May 20, 2002

Foreign Minister Goran Svilanovic
Federal Ministry of Foreign Affairs
Kneza Milosa 24-26
11000 Belgrade
Federal Republic of Yugoslavia

Dear Foreign Minister Svilanovic:

We are writing to you in your capacity as Chairman of the National Council on Cooperation with the International Criminal Tribunal for the former Yugoslavia (ICTY). We welcome several recent important developments toward greater cooperation with the ICTY, including the passage of a law by the Federal Parliament and the surrender of several senior indictees to The Hague. With the law in place we look forward to the early apprehension of those indictees who have not voluntarily surrendered to the Tribunal, and their swift transfer to The Hague.

At the same time, we remain particularly concerned about your government's failure to provide ICTY investigators access to archives and files. We believe this failure seriously undermines the other positive steps on cooperation the Federal Republic of Yugoslavia (FRY) has taken. We urge you to ensure the Tribunal's necessary access to documents.

Human Rights Watch is an international privately funded non-governmental organization that is committed to documenting and curbing human rights abuses. We have devoted a significant amount of time to researching and recording violations of international human rights and humanitarian law on all sides of the conflicts in Croatia, Bosnia, Kosovo, and the NATO war in the former Yugoslavia. We advocate individual accountability for those responsible for war crimes and crimes against humanity, as an important antidote to the unjust sense of collective responsibility that unfortunately exists in the region.

In light of the severity of the abuses and the long-standing inability or unwillingness of any of the governments in the region to hold those responsible accountable, it has been our view that the trials at the Tribunal offer the best chance for the people of the region to obtain an impartial adjudication of the alleged crimes. The Tribunal of course has its flaws, but as close and impartial observers, we have concluded that the ICTY guarantees a fair trial to all sides: rights are guaranteed to the accused, witnesses and the accused have equal opportunities to speak and question, and the prosecution impartially weighs the evidence.

However, the prosecution cannot guarantee thorough and fair adjudication unless it has access to all relevant documents, which only your government can provide. We are deeply disturbed by reports the FRY has ignored numerous ICTY requests for materials.

We have noted Federal Interior Minister Zoran Zivkovic's and Serbian Interior Minister Dusan Mihajlovic's recent statements that FRY and Serbia will provide access to some, but not all, of this material. Mr. Zivkovic has alluded to certain documents that will remain sealed for up to thirty years. He said documents that may threaten national security interests would be withheld, but he made no mention of the Tribunal's procedure for dealing with such items.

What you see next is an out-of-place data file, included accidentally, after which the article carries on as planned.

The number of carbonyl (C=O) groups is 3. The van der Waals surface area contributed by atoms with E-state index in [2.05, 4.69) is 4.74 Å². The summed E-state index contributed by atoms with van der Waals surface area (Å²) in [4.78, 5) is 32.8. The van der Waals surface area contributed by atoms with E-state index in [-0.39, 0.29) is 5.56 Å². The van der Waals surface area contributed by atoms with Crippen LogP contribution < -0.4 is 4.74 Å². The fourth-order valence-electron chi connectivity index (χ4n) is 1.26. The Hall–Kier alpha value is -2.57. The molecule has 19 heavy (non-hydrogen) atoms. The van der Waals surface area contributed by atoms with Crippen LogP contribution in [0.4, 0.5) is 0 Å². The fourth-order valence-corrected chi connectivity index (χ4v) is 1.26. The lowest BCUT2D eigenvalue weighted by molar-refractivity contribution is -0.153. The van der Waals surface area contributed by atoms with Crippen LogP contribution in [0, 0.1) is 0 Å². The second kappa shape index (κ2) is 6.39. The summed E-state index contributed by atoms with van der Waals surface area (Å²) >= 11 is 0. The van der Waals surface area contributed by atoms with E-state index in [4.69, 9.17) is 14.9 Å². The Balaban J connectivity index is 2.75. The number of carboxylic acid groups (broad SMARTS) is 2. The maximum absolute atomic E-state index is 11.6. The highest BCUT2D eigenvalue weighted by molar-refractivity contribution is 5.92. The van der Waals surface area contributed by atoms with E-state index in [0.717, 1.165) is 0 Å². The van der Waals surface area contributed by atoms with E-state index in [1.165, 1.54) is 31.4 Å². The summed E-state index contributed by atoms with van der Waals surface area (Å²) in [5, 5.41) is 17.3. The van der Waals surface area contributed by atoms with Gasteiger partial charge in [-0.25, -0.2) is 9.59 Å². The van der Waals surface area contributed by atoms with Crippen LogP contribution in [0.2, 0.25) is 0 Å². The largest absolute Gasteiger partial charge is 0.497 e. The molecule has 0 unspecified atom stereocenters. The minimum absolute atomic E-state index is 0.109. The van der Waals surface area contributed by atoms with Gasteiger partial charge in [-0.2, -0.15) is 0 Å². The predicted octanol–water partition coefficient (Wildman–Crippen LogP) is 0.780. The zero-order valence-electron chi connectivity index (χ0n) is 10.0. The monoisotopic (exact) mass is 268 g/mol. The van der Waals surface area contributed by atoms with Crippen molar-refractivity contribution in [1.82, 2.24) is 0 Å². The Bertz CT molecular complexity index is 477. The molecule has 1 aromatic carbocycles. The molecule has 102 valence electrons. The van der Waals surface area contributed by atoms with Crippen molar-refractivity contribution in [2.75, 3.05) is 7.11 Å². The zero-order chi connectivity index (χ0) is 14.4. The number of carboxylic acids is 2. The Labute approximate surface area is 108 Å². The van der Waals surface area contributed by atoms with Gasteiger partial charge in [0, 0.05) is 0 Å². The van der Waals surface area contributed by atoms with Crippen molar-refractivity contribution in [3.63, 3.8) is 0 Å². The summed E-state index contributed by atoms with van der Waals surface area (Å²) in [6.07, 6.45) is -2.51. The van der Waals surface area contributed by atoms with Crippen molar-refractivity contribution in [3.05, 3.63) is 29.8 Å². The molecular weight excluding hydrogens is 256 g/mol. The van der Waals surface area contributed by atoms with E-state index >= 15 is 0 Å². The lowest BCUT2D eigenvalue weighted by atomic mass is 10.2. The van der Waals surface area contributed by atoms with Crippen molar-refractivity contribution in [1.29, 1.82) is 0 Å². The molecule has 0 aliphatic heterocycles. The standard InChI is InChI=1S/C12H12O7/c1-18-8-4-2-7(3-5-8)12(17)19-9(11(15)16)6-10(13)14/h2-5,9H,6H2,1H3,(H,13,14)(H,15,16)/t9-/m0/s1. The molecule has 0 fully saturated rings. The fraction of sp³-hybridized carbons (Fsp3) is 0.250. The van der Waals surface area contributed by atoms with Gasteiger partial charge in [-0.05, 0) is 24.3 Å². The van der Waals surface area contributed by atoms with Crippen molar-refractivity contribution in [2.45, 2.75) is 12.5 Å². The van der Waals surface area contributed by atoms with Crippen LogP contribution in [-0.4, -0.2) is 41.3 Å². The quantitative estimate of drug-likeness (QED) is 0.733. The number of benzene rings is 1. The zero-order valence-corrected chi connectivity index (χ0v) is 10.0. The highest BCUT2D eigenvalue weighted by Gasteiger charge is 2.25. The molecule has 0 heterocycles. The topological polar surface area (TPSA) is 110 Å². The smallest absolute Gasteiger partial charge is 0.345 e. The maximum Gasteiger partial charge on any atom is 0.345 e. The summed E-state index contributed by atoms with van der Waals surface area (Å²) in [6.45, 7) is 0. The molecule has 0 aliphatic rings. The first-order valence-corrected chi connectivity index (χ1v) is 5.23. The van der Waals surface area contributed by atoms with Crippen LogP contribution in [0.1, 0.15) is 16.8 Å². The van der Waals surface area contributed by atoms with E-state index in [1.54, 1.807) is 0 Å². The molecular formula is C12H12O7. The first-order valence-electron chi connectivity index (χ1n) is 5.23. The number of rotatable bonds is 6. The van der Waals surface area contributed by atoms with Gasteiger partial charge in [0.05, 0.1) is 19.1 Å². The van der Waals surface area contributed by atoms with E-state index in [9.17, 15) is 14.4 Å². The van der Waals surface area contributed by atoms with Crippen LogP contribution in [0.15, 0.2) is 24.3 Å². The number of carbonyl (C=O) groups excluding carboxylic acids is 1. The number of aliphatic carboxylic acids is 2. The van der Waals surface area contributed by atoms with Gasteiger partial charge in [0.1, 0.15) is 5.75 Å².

The Tribunal's Rules of Procedure and Evidence outline the steps for document production when a state has reason to believe certain evidence may threaten national security interests. Rule 54 bis authorizes the state to object to the request. The state can then ask for various protective measures, including an ex parte hearing and submission of documents in redacted form. The Tribunal can also authorize a single judge to examine the documents and allow the state to provide its own interpreters and translators. Of course, the Tribunal can also decide in favor of the state's objection and deny the prosecution's request for the document altogether. These important safeguards should assure the FRY and Serbian governments that providing the Tribunal with access to crucial archives will not pose a threat to genuine national security interests. National security cannot therefore provide a basis for your government's continued failure to abide by its international obligation to provide the ICTY with access to relevant government archives.

We urge you as Chairman of the National Council on Cooperation with the ICTY to take immediate steps to provide necessary access to archives and files, including those protected by the Yugoslav Army; the Yugoslav Ministry of the Interior; the Serbian Ministry of Interior, including the State Security; the Yugoslav Presidency; the Yugoslav Cabinet; the Yugoslav Defense Ministry; the Serbian Presidency; and the Serbian Cabinet.

In addition, the large scope of potentially relevant materials, we believe it is essential for the FRY to furnish an explanation of the classification system of the relevant archives. We urge you to provide the organizational charts and indices of these archives to Tribunal investigators and to make senior archivists available to them. This will enable the ICTY to determine which archives are actually relevant and save time and the unnecessary expenditure of resources.

The current obstacles to prosecutorial review of the archives have left Slobodan Milosevic and his associates in Belgrade with greater access to official files than the Office of the Prosecutor.

We urge you to take the necessary steps to change this situation in order to assure the fairest trial possible. At stake is Yugoslavia's economic and political integration into Europe, as well as the credibility of your government's commitment to uphold the principles of human rights and the rule of law in post-Milosevic Yugoslavia.

Thank you for your attention to our concerns.

Sincerely,

Elizabeth Andersen
Executive Director
Europe and Central Asia division

Richard Dicker
Director
International Justice Program

cc
U.S. Secretary of State Colin Powell
U.S. Senator Patrick Leahy
U.S. Senator Mitch McConnell